# Using Plot.ly to Make Confidence Intervals

Last year, I introduced confidence intervals using an applet. There are lots of them out there, but this is my favorite. I like that it simultaneously shows the proportions on a dot plot and constructs the confidence intervals off to the side for each sample. My problem with introducing it this way is that I’m concerned that since the data is pre-loaded, and not something familiar to the students, it’s hard to connect to.

I wanted to essentially create the same experience, but let it be with data the students collected. I wasn’t aware of a program that would let me input the information for the sample proportion then also graph the lines for the confidence interval as well. Then I remembered seeing a function in Plot.ly called error bars!

My Plan:

Recently, my students took data on proportions of M&Ms in fun size bags of M&Ms, letting each one be a “sample” of all M&Ms. I am going to print out sets of 3 samples on individual slips, and redistribute them to students, so that once again, all students have different data to work with. They will calculate 95% and 90% confidence intervals for each sample, and then will send me the proportion and their margin of error through a Google Form. I will use plot.ly to create one graph of the 95% intervals and another of the 90% intervals, so that we can compare and contrast, and look for those that “miss” the true proportion.

The Nitty-Gritty-Plot.ly-Magic:

1. Open up the Plot.ly Workspace
2. Since I’ll have each student calculating 2 versions of the CI for each of their 3 samples, I’m using a google form on which they will enter their sample number (on the sheet I’m giving them), the proportion of Blue M&Ms in their sample, and the margin of error for the 90% CI and the margin of error for the 95% CI.
3. Use the Make a Plot button at the top to choose scatterplot. In the left menu, select Error Bars.
4. Copy the data from the google form responses into the plot.ly spreadsheet. You will have to relabel the columns in plot.ly if you just copy and paste. I also create a column that contains 0.24 over and over again, since this is the true proportion of blue M&Ms advertised by the company.
5. I plan to make my intervals, so I will have the Sample number as the x, the proportion as the y, and the margin of error for one of the CI’s be the Ey (error in the y direction).
6. Scroll to the bottom of the left menu and select the blue Scatter Plot button.
7. To add a horizontal line that represents the true proportion, I went back to the grid tab, then used the Make a Plot button to select Line Plot. I turned off the variable choices in the columns, and then chose Sample number as x and the true proportion column as y. At the bottom of the left hand menu, use the Insert Into dropdown to select the graph tab 2. Then hit Line plot for it to be added to that same graph.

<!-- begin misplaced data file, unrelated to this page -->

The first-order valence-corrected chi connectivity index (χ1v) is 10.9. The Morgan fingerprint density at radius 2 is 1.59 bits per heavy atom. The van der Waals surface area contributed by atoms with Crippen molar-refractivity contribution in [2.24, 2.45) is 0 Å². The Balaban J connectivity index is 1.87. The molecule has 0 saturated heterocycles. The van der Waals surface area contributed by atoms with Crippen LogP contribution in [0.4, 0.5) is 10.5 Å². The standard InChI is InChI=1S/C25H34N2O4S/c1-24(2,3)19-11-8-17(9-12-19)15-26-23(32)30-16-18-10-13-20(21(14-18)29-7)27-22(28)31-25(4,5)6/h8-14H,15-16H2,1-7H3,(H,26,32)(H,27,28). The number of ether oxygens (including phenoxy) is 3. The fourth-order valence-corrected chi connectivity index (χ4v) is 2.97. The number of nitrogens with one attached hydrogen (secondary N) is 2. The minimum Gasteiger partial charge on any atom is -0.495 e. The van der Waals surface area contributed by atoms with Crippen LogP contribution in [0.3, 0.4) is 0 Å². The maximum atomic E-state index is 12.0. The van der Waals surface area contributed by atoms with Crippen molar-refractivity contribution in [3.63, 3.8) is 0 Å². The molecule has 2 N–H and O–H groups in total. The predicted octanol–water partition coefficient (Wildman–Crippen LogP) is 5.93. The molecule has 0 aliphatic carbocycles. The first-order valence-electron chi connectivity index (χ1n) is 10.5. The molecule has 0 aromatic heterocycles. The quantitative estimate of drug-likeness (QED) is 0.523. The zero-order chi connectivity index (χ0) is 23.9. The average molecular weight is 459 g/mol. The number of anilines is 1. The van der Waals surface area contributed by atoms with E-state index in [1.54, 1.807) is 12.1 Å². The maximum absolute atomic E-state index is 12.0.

Here’s my practice run: I think we may get another snow day tomorrow. If so, I may do a screen recording video. (Now I’m thinking that would have taken less time if I had just done that in the first place…)

# Would you Rather: Hypothesis testing

I am teaching Type I and Type II Errors Monday and wanted to get students thinking through the problem of balancing the probability of the two errors. I want them to understand the tension and realize they will not be able to eliminate either possibility. I plan to do this before actually introducing the names for the types of errors. I just wrote up these two “Would you rather?” scenarios. I would love some feedback or some other suggestions to use as follow up.

For the two scenarios below, decide which error would be worse. Clearly state your answer and your reasoning.

Scenario 1

As a doctor, you see a large national study that 35.9% of Americans are now considered obese ( $H_0:p=.359$). Alternatively, you think it may be possible that your patients are below the national average ( $H_a:p<.359$). If you conduct a hypothesis test on a sample of your patients, which would be worse?

a.Rejecting the null hypothesis and stating that less than 35.9% of your patients are obese when in fact your patients are in line with the national average.
-or-
b. Failing to reject the null hypothesis that your patients match the national average, when in fact less than 35.9% of your patients are obese?

Scenario 2

You are a researcher. Patients using the current treatment for lung cancer go into remission 55% of the time ( $H_0:p=.55$). You believe that you have found an improved treatment ( $H_a:p>.55$). Which would be worse?

a. Rejecting the null hypothesis and stating that your treatment is better when in fact it is not.
-or-
b. Failing to reject the null hypothesis that your treatment is equal to the current treatment, when in fact it is better.